Workers to Receive Modest Pay Raises in 2012

October 20, 2011 ( – Workers can expect modest pay raises averaging 2.8% next year, compared to 2.7% in 2011 and 2.9% in 2010, according to a survey by Buck Consultants. 
Buck’s survey, “Compensation Planning for 2012,” also found pay-for-performance will continue to play a critical role, given the importance of effectively allocating budgets to retain top performers. Eighty percent of respondents have a pay-for-performance philosophy, although this is down from 87% last year.

“Our research into pay practices reveals that most employers plan to hold the line similar to 2011,” said Stephen Mork, Principal at Buck Consultants. “Given the slow economic recovery and stubborn unemployment rate, organizations are taking a cautious and conservative approach to compensation planning to stay within their payroll budgets.”   

Average promotion increases range from 5.7% (for C-suite employees) to 7.3% (at the vice-president level).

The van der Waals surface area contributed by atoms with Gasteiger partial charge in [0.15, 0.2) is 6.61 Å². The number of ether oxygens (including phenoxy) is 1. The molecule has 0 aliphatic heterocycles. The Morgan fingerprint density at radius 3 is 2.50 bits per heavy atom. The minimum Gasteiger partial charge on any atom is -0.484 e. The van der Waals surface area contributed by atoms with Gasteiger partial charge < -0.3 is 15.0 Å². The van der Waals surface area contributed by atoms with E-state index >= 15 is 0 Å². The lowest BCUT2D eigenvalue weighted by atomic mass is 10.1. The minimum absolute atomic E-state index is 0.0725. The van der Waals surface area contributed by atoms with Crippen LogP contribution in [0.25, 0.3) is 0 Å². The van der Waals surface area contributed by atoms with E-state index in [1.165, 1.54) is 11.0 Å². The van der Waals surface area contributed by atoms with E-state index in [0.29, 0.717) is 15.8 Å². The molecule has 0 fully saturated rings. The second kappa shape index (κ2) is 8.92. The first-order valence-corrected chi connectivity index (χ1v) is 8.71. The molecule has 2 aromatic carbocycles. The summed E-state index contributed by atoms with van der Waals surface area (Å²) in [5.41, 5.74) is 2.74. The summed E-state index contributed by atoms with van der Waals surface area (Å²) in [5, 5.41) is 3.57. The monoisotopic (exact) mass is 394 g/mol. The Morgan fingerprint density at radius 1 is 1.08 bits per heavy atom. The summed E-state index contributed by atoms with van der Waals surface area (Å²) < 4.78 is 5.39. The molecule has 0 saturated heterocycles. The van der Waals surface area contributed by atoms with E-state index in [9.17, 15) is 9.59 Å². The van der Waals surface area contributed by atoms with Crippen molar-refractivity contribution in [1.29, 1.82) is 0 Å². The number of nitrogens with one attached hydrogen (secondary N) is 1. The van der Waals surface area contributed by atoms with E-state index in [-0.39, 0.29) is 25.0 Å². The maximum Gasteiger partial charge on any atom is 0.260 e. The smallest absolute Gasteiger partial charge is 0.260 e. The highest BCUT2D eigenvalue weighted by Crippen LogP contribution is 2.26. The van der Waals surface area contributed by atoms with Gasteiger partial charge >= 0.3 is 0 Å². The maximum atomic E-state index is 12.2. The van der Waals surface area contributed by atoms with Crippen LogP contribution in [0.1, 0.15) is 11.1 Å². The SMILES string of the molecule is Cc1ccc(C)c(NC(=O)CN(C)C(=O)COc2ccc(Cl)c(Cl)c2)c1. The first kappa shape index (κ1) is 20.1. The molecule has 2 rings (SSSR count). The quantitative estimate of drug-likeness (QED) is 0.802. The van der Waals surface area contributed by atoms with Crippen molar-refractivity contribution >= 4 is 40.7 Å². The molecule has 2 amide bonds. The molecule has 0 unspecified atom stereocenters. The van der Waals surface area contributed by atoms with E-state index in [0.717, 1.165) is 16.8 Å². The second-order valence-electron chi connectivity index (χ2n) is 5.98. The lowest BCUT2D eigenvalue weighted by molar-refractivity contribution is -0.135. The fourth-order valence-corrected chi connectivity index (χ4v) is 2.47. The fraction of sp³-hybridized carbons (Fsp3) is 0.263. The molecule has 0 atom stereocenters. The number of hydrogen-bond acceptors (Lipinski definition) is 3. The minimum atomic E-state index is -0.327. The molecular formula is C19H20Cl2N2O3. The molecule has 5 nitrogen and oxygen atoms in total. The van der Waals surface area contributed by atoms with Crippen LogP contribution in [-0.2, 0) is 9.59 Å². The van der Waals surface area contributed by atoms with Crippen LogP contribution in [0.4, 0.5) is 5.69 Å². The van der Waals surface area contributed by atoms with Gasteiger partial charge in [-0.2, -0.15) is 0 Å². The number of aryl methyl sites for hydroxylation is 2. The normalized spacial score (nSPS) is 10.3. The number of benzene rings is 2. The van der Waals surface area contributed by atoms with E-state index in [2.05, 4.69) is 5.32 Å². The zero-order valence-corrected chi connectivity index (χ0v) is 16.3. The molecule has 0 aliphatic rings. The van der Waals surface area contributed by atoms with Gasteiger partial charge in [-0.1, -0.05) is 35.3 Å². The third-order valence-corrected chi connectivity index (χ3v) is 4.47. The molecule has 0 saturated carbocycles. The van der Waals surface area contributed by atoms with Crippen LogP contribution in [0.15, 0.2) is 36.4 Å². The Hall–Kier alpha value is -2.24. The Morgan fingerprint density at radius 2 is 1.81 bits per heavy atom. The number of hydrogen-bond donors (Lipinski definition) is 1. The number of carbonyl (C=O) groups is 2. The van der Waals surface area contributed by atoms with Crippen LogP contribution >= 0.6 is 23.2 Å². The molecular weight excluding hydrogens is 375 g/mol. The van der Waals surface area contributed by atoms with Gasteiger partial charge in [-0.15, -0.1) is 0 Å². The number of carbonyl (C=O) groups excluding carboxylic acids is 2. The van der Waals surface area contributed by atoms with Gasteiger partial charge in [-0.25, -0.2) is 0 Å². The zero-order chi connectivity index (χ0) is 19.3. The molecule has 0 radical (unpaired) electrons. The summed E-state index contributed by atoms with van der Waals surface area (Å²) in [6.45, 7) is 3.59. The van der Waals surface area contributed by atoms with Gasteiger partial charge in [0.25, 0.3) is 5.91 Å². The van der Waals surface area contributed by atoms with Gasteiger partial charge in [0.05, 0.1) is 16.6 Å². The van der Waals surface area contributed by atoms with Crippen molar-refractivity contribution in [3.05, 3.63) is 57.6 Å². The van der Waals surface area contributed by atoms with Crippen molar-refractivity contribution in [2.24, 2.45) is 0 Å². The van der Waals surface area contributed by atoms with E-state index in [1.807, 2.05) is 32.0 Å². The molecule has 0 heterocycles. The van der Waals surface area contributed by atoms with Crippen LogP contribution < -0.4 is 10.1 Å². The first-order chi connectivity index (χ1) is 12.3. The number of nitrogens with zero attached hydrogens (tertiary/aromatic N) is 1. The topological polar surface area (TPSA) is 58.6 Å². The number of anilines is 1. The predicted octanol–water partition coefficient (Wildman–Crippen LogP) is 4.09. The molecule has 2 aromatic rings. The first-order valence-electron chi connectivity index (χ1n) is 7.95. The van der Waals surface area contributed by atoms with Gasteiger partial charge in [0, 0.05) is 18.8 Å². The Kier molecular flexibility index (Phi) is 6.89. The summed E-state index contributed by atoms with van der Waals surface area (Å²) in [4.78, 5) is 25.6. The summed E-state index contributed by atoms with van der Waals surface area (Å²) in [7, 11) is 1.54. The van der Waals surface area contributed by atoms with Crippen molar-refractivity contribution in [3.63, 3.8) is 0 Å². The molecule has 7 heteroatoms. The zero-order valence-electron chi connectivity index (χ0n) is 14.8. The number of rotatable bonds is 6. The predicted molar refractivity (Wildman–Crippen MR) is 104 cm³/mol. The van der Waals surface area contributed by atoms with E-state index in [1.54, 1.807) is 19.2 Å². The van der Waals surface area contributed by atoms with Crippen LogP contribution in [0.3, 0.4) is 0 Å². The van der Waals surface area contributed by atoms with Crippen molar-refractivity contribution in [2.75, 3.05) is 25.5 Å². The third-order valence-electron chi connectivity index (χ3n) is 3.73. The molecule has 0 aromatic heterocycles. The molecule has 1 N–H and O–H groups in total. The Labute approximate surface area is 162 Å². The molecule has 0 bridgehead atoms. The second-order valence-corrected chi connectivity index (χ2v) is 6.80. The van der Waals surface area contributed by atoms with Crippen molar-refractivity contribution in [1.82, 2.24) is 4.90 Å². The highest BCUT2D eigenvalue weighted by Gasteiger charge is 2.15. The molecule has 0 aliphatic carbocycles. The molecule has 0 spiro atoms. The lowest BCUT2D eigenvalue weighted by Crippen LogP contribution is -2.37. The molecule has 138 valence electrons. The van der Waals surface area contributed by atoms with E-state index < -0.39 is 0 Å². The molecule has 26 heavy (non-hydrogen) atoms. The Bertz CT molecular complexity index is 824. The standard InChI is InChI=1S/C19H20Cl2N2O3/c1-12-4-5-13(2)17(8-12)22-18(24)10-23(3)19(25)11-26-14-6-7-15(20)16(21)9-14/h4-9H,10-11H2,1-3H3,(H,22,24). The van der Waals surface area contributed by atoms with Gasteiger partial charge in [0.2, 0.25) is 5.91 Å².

The most prevalent type of short-term incentive pay is a company-wide plan with an individual performance component. These bonuses are relatively unchanged from last year.

A blend of stock options and full value awards (time- and performance-based restricted stocks) remain the most prevalent long-term incentive awards for C-suite employees. Broad-based employee groups are most likely to participate in time-based restricted stock plans.

Buck’s survey found that organizations’ top talent-related priorities for 2012 are retention of talent (62%) and employee engagement (56%).

Actions for retaining top performers include: new career development opportunities (64%), market pay adjustments (43%), larger base pay increases (30%), increased non-cash recognition (28%), and larger bonus opportunities (21%).

Other findings from the survey include:

•  Fifty-two percent of organizations offer a hiring or retention bonus to employees with specialized industry or product knowledge.

•  Referral bonuses are offered by 56% of employers. More than three-quarters (77%) of respondents who provide these bonuses cite a better chance of getting a strong performer.

•  Seventy-three percent of respondents communicate their pay increase budgets with managers and employees.

The survey was conducted in August and includes responses from more than 280 employers in a variety of industries.